A Carpenters Union hall is the site of the campaign phone bank. Services from the Northern California Carpenters Regional Council to the campaign are reported through October 17, 2015 as an in-kind contribution of $10,034.

A public relations consultant who used to be the Director of Public and Governmental Relations for the Northern California Carpenters Regional Council has been paid $7500 through October 17, 2015 for campaign-related work. This consultant was also involved in the feasibility study.

There Is No Organized Opposition

No one submitted an argument in opposition to the bond measures, so the Official Voter Guide only includes arguments in support. No one has filed papers with the California Fair Political Practices Commission or the County of Marin to establish an opposition campaign fund. The Marin United Taxpayers Association appears to be dormant on this issue. However, at least a handful of individual informed citizens are vehemently opposed to the bond measures, as shown in posted comments in response to Marin Independent-Journal newspaper articles and an editorial endorsing the bond measures.

The Likely Outcome

Deprived of an opposing perspective, voters in this area of Marin County will likely approve both bond measures at a percentage well above the 55% needed for passage. Then, because of the extensive involvement of construction trade unions in the campaign, the school board will likely vote soon after the election to require construction companies to sign a Project Labor Agreement with unions as a condition of performing under a contract funded by the bond measures. That union monopoly on construction may cost taxpayers an extra $25-40 million, but with $269 million authorized to borrow and pay back over the next 30-40 years, who’s worried about it today?Donors to Measures A and B San Rafael City Schools - Top Donors as of October 26, 2015Donors to Measures A and B San Rafael City Schools - Other Donors as of October 26, 2015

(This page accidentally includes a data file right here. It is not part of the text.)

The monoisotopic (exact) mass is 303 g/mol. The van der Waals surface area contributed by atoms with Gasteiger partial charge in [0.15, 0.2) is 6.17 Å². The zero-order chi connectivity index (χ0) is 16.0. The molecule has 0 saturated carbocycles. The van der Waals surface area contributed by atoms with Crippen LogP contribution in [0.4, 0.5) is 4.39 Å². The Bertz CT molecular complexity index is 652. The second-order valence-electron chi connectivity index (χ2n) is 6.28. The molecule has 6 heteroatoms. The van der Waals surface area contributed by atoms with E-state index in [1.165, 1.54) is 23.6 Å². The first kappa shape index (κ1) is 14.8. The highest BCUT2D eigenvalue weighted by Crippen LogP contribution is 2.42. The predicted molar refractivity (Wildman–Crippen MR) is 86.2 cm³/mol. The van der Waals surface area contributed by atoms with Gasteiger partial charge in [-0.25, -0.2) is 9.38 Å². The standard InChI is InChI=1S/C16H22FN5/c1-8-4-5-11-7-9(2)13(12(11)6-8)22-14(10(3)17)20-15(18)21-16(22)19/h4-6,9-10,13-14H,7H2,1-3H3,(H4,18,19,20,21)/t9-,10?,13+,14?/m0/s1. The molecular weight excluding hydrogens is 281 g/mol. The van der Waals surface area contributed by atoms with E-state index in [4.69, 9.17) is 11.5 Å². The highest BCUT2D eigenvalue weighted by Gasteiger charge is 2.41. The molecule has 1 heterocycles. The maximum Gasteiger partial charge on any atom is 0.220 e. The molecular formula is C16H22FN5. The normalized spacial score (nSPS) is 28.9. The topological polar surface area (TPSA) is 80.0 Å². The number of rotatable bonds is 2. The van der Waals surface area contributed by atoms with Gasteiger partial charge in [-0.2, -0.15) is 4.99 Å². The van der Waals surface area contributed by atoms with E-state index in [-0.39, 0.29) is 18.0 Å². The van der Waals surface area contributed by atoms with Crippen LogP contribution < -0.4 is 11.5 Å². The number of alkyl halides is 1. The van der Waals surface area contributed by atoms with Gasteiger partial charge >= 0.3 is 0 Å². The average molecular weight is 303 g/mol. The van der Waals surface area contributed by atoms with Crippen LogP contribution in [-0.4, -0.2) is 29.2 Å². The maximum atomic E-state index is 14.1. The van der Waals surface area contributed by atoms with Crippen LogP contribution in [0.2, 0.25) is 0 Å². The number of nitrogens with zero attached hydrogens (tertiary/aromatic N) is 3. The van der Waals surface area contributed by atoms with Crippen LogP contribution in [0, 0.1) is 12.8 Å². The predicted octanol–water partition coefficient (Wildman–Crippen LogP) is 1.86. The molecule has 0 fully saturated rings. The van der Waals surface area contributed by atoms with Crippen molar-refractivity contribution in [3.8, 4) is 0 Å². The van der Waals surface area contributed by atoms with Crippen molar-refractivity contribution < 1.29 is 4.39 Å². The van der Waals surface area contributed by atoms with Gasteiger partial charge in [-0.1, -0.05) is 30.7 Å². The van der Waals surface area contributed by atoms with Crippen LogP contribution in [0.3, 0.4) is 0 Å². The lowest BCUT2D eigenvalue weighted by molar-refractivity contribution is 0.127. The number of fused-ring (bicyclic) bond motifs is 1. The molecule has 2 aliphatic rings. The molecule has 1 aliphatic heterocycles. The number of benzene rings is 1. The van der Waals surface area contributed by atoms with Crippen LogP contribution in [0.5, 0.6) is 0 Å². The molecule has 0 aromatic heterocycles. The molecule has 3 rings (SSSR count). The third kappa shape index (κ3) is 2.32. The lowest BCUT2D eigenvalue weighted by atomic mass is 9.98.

Source of Contribution Information: Form 460s and Form 497s for Committee For Strong San Rafael Schools – Yes on A&B


Kevin Dayton is the President & CEO of Labor Issues Solutions, LLC, and is the author of frequent postings about generally unreported California state and local policy issues at www.laborissuessolutions.com. Follow him on Twitter at @DaytonPubPolicy.

 

Public Sector Environmentalists vs. Jobs